Najdorf Returns Part 2

Najdorf Returns Part 2‎

GM gmarunchess
11 | Opening Theory

Last week we saw some of the straight-forward theoretical draws and some exciting well-fought draws. Today we will take a look at some other continuations for black. To begin with, playing the sicilian itself is a huge move towards avoiding a straight-forward draw. Unlike some dry openings, the Sicilian gives both colors good opportunities to create counterplay and push for a win. However we did see that some of those forced, well-analysed draws do occur occasionally. So the one thing that can be done to avoid them is to know the pitfalls. Study the opening thoroughly to know where such technical draws can happen and where they can be avoided. This knowledge will definitely help you choose between the variations in different tournament or match situations.


We will start our proceedings today with the recent world championship game between Anand and Kramnik. This was the last game in the match and Anand, playing white, just needed a draw to wrap up the title. Kramnik managed to come out of the opening succesfully; we call it a success since it was more of a double-edged position rather than a dull one. It is interesting as one of the comments in the previous article about “Playing for a draw” is more relevant here. This is a typical situation where one player might be interested in playing for a draw, but if you notice Anand played actively in his process to achieve the draw.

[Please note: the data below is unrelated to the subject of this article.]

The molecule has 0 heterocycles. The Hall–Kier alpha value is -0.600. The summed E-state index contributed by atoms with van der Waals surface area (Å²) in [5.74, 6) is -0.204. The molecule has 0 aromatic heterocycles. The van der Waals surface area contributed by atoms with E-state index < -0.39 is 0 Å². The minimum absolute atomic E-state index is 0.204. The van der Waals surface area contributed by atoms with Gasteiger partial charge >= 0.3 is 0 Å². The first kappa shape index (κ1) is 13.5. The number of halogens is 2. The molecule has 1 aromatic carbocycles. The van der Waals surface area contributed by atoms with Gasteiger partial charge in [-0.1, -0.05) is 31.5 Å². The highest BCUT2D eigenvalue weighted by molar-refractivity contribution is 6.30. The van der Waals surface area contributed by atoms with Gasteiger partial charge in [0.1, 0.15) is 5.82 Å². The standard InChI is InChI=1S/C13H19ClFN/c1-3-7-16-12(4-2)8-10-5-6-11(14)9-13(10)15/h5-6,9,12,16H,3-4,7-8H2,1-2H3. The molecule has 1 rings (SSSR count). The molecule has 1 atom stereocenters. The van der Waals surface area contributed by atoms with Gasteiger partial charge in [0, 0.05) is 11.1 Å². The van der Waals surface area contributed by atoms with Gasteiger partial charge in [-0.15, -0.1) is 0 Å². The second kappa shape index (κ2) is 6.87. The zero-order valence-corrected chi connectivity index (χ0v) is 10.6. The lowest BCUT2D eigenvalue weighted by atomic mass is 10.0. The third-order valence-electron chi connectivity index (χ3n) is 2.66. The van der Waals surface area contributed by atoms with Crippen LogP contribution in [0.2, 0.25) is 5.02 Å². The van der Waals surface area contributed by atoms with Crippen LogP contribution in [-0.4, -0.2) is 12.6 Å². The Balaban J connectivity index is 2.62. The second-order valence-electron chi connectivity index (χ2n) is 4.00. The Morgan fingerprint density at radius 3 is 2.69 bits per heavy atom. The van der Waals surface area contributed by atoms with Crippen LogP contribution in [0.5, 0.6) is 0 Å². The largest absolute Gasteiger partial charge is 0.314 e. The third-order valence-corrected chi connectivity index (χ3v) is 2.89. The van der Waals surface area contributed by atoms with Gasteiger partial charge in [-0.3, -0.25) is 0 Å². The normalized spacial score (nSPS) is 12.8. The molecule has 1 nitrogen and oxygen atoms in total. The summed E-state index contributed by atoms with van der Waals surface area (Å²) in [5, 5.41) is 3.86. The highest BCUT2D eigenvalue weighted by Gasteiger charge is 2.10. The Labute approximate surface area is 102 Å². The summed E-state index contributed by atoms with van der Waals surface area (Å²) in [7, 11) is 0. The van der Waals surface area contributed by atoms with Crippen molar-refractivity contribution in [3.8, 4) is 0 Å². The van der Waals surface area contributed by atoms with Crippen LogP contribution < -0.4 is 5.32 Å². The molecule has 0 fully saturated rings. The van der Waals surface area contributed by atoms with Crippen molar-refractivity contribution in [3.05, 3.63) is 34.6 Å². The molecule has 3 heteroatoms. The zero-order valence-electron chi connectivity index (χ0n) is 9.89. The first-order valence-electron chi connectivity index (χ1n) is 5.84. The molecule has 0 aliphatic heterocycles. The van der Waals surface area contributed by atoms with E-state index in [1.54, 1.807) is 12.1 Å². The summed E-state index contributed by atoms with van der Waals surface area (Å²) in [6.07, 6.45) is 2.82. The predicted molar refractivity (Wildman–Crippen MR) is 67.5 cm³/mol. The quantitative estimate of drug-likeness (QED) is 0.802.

That game decided the world champion! It does take a lot of pressure to play such games and Anand came out with what he needed. At this point we would also like our readers to understand that we are trying to cover all the possible moves out of this variation, that way when you guys encounter this on the board you will know your choices. The next game is from the young French GM Vachier Lagrave and he has tried 7...Nc6:



The endgame in that game was definitely good for black. Active pieces, the weak e5 square for white all summed to a good game for the young French GM. Our last game today will be between Shirov and Ivanchuk



The Najdorf is such an interesting opening with so much more scope, that it is bound to return again. Our suggestion to our readers would be to study more than one variation within an opening, that way depending on the situation you may be able to avoid a drawn variation or take your opponent into one.


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